$P=\left[\begin{array}{cccc}16& 2& 3& 13\\ 5& 11& 10& 8\\ 9& 7& 6& 12\\ 4& 14& 15& 1\end{array}\right].$

For example, ${P}_{32}=7$ implies that state 3 transitions to state 2 seven times.

P = [16 2  3  13;
5  11 10 8;
9  7  6  12;
4  14 15 1];

Create the Markov chain that is characterized by the transition matrix P.

mc = dtmc(P);

Display the normalized transition matrix stored in mc. Verify that the elements within rows sum to 1 for all rows.

mc.P
ans = 4×4

0.4706    0.0588    0.0882    0.3824
0.1471    0.3235    0.2941    0.2353
0.2647    0.2059    0.1765    0.3529
0.1176    0.4118    0.4412    0.0294

sum(mc.P,2)
ans = 4×1

1
1
1
1

Plot a directed graph of the Markov chain.

figure;
graphplot(mc); Consider the two-state business cycle of the US real gross national product (GNP) in  p. 697. At time t, real GNP can be in a state of expansion or contraction. Suppose that the following statements are true during the sample period.

• If real GNP is expanding at time t, then the probability that it will continue in an expansion state at time t + 1 is ${p}_{11}=0.90$.

• If real GNP is contracting at time t, then the probability that it will continue in a contraction state at time t + 1 is ${p}_{22}=0.75$.

Create the transition matrix for the model.

p11 = 0.90;
p22 = 0.75;

P = [p11 (1 - p11); (1 - p22) p22];

Create the Markov chain that is characterized by the transition matrix P. Label the two states.

mc = dtmc(P,'StateNames',["Expansion" "Contraction"])
mc =
dtmc with properties:

P: [2x2 double]
StateNames: ["Expansion"    "Contraction"]
NumStates: 2

Plot a directed graph of the Markov chain. Indicate the probability of transition by using edge colors.

figure;
graphplot(mc,'ColorEdges',true); To help you explore the dtmc object functions, mcmix creates a Markov chain from a random transition matrix using only a specified number of states.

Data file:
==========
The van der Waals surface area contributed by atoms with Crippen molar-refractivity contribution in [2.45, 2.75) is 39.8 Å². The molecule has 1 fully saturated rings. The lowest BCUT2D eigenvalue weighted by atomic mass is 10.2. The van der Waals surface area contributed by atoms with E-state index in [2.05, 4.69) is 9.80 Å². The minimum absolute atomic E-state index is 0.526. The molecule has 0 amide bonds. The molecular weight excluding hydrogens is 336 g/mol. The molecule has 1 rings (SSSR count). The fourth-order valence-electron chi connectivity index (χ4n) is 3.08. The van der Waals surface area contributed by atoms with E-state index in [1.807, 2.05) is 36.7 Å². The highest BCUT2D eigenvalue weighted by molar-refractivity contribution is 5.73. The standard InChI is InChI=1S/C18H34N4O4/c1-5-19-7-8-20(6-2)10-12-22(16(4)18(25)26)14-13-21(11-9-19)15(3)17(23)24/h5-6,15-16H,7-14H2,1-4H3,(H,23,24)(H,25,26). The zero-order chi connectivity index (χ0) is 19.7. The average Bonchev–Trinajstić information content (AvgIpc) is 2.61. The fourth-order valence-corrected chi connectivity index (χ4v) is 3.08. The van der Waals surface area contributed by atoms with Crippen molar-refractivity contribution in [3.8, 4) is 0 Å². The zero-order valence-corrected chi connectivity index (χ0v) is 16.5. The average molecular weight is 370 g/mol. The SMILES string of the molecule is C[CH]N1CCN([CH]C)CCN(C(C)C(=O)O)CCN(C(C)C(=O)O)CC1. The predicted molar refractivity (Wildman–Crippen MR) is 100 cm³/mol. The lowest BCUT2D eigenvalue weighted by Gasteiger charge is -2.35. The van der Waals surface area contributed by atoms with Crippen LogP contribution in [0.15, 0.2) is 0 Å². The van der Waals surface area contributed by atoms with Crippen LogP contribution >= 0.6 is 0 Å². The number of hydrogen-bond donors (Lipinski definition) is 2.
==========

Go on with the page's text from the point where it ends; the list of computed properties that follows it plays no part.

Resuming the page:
Create a five-state Markov chain from a random transition matrix.

rng(1); % For reproducibility
mc = mcmix(5)
mc =
dtmc with properties:

P: [5x5 double]
StateNames: ["1"    "2"    "3"    "4"    "5"]
NumStates: 5

mc is a dtmc object.

Plot the eigenvalues of the transition matrix on the complex plane.

figure;
eigplot(mc) This spectrum determines structural properties of the Markov chain, such as periodicity and mixing rate.

Consider a Markov-switching autoregression (msVAR) model for the US GDP containing four economic regimes: depression, recession, stagnation, and expansion. To estimate the transition probabilities of the switching mechanism, you must supply a dtmc model with an unknown transition matrix entries to the msVAR framework.

Create a 4-regime Markov chain with an unknown transition matrix (all NaN entries). Specify the regime names.

P = nan(4);
statenames = ["Depression" "Recession" ...
"Stagnation" "Expansion"];

mcUnknown = dtmc(P,'StateNames',statenames)
mcUnknown =
dtmc with properties:

P: [4x4 double]
StateNames: ["Depression"    "Recession"    "Stagnation"    "Expansion"]
NumStates: 4

mcUnknown.P
ans = 4×4

NaN   NaN   NaN   NaN
NaN   NaN   NaN   NaN
NaN   NaN   NaN   NaN
NaN   NaN   NaN   NaN

Suppose economic theory states that the US economy never transitions to an expansion from a recession or depression. Create a 4-regime Markov chain with a partially known transition matrix representing the situation.

P(1,4) = 0;
P(2,4) = 0;

mcPartial = dtmc(P,'StateNames',statenames)
mcPartial =
dtmc with properties:

P: [4x4 double]
StateNames: ["Depression"    "Recession"    "Stagnation"    "Expansion"]
NumStates: 4

mcPartial.P
ans = 4×4

NaN   NaN   NaN     0
NaN   NaN   NaN     0
NaN   NaN   NaN   NaN
NaN   NaN   NaN   NaN

The estimate function of msVAR treats the known elements of mcPartial.P as equality constraints during optimization.

For more details on Markov-switching dynamic regression models, see msVAR.

Alternatives

You also can create a Markov chain object using mcmix.

 Gallager, R.G. Stochastic Processes: Theory for Applications. Cambridge, UK: Cambridge University Press, 2013.

 Haggstrom, O. Finite Markov Chains and Algorithmic Applications. Cambridge, UK: Cambridge University Press, 2002.

 Hamilton, James D. Time Series Analysis. Princeton, NJ: Princeton University Press, 1994.

 Norris, J. R. Markov Chains. Cambridge, UK: Cambridge University Press, 1997.